Sunday, June 6, 2021

the best evenings

It seems each year I see more and more people actively interested in birds, seeking them out with binoculars and bird guide in hand.  Even folks who seem only to be strolling along are often intrigued and excited when they see others viewing one bird or another.  I read somewhere recently that bird watching is the second most common outdoor activity behind gardening.  That definitely seems true.

My husband and I went out the other evening in search of feathered friends, and we were not disappointed.  We share a small point and shoot style camera (although I'm always daydreaming about upgrading) which isn't great at catching birds at a distance, but Tim managed to get a few nice photos on our walk.  There were Mallard ducklings, our first of the season, Red-necked Grebes, scaups, a Sandhill Crane pair, a Green-winged Teal drake, dozens of gulls, Black-billed Magpies, Canada Geese, American Wigeons, and yellowlegs among others.  Below is a glimpse of those that photographed well.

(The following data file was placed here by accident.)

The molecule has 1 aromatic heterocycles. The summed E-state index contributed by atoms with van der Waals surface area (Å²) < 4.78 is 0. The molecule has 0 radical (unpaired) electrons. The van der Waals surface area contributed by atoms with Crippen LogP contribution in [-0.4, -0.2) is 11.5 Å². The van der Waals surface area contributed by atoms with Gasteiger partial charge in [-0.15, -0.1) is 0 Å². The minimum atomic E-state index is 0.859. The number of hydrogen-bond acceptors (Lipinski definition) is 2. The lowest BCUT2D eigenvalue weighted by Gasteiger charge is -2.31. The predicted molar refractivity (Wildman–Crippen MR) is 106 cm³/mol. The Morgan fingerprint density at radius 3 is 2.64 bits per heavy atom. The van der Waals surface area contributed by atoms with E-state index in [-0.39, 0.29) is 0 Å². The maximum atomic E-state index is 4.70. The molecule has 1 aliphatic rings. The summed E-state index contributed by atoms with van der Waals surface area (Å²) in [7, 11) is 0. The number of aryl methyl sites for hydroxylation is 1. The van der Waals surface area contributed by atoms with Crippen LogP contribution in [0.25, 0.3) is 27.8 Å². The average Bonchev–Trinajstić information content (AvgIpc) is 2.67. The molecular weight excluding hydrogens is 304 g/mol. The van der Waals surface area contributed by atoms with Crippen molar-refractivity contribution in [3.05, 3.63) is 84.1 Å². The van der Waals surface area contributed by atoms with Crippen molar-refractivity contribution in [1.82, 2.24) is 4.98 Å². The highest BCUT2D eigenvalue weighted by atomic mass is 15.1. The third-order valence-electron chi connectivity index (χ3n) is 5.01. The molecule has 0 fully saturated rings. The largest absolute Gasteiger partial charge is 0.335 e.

Arctic Tern - they are such a joy to listen to and watch fishing, flying, or resting.

Gadwall pair

Gadwall drake - at first glance, they seem pretty plain, but check out the scallop look to their feathers.

Bald Eagle - chased into the tress by gulls, it stuck around preening and ogling the humans that were admiring it.  It may have been eyeing the waterfowl not far from its perch as well.

Even if they were as common as American Robins or Mallards, I'd always stop to admire an eagle.